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Fred Wilson write a great blog and not much needs to be added to it except that he is one person who got in early and will make a ton of money out of spotting the social network space. Amazing to have the simple vision to use the tools and then be able to relate to entrepreneurs. All so simple but he does hide away.. Ooops no he does not as one of his companies, Zemanta, has just popped his photo up!
In his post on convertible debt for angels in the first round, he puts the other case that he prefers agreeing a price and investing. But he understates the great increase in value he brings to the new company when he says “I can negotiate a fair price with an entrepreneur in five minutes and have done that for a seed/angel round many times.” We can all agree a price but most entrepreneurs do not bite off our hands!
Fred Wilson operates in a very different environment than Cambridge Enterprise, the arm of the University of Cambridge which “exists to help University of Cambridge inventors, innovators and entrepreneurs make their ideas and concepts more commercially successful for the benefit of society, UK economy, the inventors and the University“. Their recent News and Events Bulletin states that “Sixteen Cambridge Enterprise portfolio companies are included in Business Weekly’s “Killer 50” list of the most disruptive technology companies in the East of England”. Amazing companies that will change our lives in the years to come.
But in the mission statement of Cambridge Enterprise there is no mention of angel investors. Are angels the best investors to start disruptive technology companies? Do they have deep enough pockets?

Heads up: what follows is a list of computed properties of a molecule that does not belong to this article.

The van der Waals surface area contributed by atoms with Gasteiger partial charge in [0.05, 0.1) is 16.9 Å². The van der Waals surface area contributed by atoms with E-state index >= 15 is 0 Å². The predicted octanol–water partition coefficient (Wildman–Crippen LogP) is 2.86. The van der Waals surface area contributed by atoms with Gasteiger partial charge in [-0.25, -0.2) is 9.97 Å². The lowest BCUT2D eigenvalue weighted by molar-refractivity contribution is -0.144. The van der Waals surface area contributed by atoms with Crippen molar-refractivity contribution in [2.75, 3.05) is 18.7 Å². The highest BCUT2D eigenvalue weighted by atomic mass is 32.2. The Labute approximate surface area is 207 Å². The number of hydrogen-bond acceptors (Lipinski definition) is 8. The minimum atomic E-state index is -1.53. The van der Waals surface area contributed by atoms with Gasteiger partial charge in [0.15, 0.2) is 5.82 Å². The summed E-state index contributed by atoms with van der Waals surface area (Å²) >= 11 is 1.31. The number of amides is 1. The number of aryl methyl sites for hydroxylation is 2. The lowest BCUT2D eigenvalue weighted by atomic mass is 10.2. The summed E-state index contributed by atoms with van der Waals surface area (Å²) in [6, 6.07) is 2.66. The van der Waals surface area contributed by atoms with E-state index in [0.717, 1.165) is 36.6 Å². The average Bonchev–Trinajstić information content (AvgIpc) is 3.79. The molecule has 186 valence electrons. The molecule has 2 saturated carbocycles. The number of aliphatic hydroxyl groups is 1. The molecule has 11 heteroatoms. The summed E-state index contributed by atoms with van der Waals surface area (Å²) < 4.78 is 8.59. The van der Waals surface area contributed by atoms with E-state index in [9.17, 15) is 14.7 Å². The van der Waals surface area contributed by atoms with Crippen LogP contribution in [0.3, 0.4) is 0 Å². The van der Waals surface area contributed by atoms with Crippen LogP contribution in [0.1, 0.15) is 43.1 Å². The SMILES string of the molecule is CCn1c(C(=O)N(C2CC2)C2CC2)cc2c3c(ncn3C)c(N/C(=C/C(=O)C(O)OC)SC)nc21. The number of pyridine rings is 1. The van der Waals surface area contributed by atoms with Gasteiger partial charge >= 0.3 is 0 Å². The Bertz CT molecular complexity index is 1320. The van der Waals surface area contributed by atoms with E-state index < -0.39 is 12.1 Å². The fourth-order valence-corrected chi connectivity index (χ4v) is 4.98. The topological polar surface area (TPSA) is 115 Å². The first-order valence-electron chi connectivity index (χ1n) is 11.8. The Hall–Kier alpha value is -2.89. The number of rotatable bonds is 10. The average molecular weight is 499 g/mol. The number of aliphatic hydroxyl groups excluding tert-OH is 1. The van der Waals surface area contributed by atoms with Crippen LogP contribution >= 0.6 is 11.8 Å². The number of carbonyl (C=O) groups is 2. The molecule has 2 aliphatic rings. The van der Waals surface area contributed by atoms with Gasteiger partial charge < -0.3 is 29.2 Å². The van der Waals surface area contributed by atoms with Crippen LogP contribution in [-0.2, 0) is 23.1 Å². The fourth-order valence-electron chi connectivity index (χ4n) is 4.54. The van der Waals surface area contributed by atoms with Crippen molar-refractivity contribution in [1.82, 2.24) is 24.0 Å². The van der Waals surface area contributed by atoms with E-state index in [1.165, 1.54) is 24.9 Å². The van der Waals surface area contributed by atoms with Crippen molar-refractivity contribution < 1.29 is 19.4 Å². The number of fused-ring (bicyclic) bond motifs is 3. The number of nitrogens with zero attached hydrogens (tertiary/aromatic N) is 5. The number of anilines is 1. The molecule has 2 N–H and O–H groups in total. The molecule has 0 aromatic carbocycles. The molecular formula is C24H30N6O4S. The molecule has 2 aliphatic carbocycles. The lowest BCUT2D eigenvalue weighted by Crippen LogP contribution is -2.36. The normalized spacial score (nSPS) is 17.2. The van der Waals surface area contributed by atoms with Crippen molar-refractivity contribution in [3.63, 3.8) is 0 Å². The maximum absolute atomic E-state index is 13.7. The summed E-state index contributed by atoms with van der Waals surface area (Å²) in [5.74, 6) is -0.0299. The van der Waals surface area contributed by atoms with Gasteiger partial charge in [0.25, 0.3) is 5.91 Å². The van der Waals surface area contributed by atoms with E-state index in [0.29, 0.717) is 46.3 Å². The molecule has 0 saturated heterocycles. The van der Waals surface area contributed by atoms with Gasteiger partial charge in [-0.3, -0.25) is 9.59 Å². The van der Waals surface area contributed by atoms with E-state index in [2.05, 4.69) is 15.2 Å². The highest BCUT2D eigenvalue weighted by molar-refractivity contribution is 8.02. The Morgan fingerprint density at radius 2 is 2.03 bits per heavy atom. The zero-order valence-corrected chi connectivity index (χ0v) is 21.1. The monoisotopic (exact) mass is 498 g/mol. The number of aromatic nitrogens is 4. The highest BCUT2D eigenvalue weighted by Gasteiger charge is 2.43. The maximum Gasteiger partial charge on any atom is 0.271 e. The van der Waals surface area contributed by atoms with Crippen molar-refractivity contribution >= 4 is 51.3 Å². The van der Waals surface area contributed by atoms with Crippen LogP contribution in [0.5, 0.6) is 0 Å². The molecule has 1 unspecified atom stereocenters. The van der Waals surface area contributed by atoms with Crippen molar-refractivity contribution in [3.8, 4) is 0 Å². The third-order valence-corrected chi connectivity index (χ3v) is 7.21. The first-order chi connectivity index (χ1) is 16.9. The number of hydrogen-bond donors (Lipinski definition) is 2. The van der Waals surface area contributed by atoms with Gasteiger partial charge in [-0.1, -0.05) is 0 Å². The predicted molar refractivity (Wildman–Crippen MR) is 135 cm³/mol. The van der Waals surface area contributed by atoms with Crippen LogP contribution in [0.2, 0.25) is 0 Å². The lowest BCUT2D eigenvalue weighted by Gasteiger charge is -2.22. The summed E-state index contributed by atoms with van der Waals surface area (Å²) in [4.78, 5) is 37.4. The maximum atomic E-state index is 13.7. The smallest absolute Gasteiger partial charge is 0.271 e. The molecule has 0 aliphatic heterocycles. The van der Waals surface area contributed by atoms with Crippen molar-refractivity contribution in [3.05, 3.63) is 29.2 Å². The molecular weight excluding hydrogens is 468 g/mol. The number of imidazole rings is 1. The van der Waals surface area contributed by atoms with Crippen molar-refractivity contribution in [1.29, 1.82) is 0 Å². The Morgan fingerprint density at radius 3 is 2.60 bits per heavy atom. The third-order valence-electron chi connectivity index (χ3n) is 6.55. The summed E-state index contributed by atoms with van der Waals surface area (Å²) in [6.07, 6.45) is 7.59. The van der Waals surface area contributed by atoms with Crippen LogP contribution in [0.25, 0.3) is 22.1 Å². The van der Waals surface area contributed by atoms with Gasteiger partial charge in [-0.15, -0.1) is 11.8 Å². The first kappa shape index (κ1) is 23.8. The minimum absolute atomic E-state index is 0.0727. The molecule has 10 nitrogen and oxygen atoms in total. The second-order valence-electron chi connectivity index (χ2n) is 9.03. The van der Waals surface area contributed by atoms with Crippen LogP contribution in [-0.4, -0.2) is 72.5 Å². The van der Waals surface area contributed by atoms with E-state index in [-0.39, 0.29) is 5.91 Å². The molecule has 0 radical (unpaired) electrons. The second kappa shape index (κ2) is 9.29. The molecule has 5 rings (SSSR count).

Perhaps angels in Cambridge need to entice the entrepreneurs in Cambridge to follow the path of Fred Wilson as demonstrated so well by Rahul Vohra and Rapportive. A very different business plan resource approach is required. Perhaps Cambridge Enterprise should establish a new division to support the likes of Rahul Vohra – after all the experience, skills and opportunities given to Rahul Vohra served him well until he upped and offed to Silicon Valley.
The only worry to me as a low-grade angel is that the convertible debt stacks the cards too much in the favour of the entrepreneur and the second round investors. The first round investors need a great big uplift to justify the huge risk we take. We might not fund a company to revenue but we fund social network companies to their first major step of customer engagement with hundreds of thousands of users.
Will all this help The Entrepreneurs Graphic Novel when it is is published as an app?